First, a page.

The heart attack has long been known as the widow-maker thanks to its tendency to cause male deaths without any warning. However, the true widow and widower-maker is actually chronic inflammation, a condition that isn’t fully understood by most Americans. Chronic inflammation is a powerful and destructive force in the body that is linked to everything from acne, wrinkles, and heart disease to cancer and neurological conditions. Since this silent killer has no clear-cut cure, the very best time to stop chronic inflammation is before it ever begins.
What is Chronic Inflammation?
First, let’s discuss acute inflammation. Controlled inflammation is actually essential to your overall health. It is the body’s way of protecting against toxins, infections, and injuries. You can think of inflammatory cells as the “first responders” on the scene of an injury or disease. They either trap the foreign substance responsible for the damage, or work to heal the damaged tissue. This complex process leads blood vessels to leak fluid into the site of injury, which is why inflammation is always identified by swelling, redness, and pain.
Eating out is one of the most common luxuries shared by Americans, especially on the weekends. Whether you’re a foodie checking out unique local cuisine or a busy family trying to save money at a nearby buffet, it’s very important to stop and consider what exactly you are putting into your body as you eat. Taste shouldn’t be the only determining factor in your order; you should also stop to consider inflammatory fats, gluten, GMOs, and so much more.
Your body actually relies upon inflammation to defend itself against injury and infection; when the body identifies a problem, it sends extra blood to deliver immune cells for healing. This type of acute inflammation is essential to healing. However, inflammation caused from other sources- like food- can be dangerous. Trans fat, added sugar, refined grains, omega 6 fatty acids, processed meats, and gluten are just a few of the many foods that trigger inflammation in the body. Since chronic inflammation is linked to an increased risk of diseases like heart disease, diabetes, and obesity, it is essential to steer clear of inflammatory foods when you place your order.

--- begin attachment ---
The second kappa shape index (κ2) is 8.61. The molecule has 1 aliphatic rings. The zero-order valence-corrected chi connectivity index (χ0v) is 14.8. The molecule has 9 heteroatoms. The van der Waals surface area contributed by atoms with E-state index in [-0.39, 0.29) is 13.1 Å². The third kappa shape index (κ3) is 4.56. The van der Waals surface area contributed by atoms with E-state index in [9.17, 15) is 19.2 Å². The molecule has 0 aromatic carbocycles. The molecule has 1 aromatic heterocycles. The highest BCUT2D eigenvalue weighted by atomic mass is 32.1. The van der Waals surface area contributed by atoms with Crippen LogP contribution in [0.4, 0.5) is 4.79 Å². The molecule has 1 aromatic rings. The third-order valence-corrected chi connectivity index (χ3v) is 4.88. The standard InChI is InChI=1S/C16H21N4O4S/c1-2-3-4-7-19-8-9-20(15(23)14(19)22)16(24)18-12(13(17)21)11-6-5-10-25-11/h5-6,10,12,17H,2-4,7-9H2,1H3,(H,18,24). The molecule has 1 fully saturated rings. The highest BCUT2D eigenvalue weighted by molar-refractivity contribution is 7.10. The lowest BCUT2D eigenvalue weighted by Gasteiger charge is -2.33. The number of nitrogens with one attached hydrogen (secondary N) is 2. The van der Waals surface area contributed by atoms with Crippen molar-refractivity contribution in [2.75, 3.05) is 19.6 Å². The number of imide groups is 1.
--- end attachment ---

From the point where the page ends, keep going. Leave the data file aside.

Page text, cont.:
It has been demonstrated that sugar is 8-10 times more addictive than cocaine in laboratory rats, even rats that have already become addicted to cocaine. Sugar will cause those pleasure receptors in your brain to release an endorphin rush.
The problem isn’t just that we may enjoy an occasional dessert once, it is that sugar has been added to so many processed foods that we may not realize we are consuming sugar. Sugar has been added to breads, tomato sauces, peanut butter and even salad dressings!
The brain weighs roughly 3 pounds and uses about 20 percent of the energy consumed by the body each day. Maintaining a constant flow of glucose and nutrients can make an enormous difference in how well your brain is able to function on a day-to-day basis.
We live in unusual times, when people are living longer than ever. In fact, for the first time in human history we have more people living over the age of 60 than below 15. This makes maintaining arguably your most vital organ an even greater priority. Unfortunately, living longer can increase the risk of suffering from a chronic disease that will often appears later in life. However, there is good news! The study of epigenetics is proving that most of what happens to us can be attributed to environmental triggers, and we can control the largest “trigger”: our diet.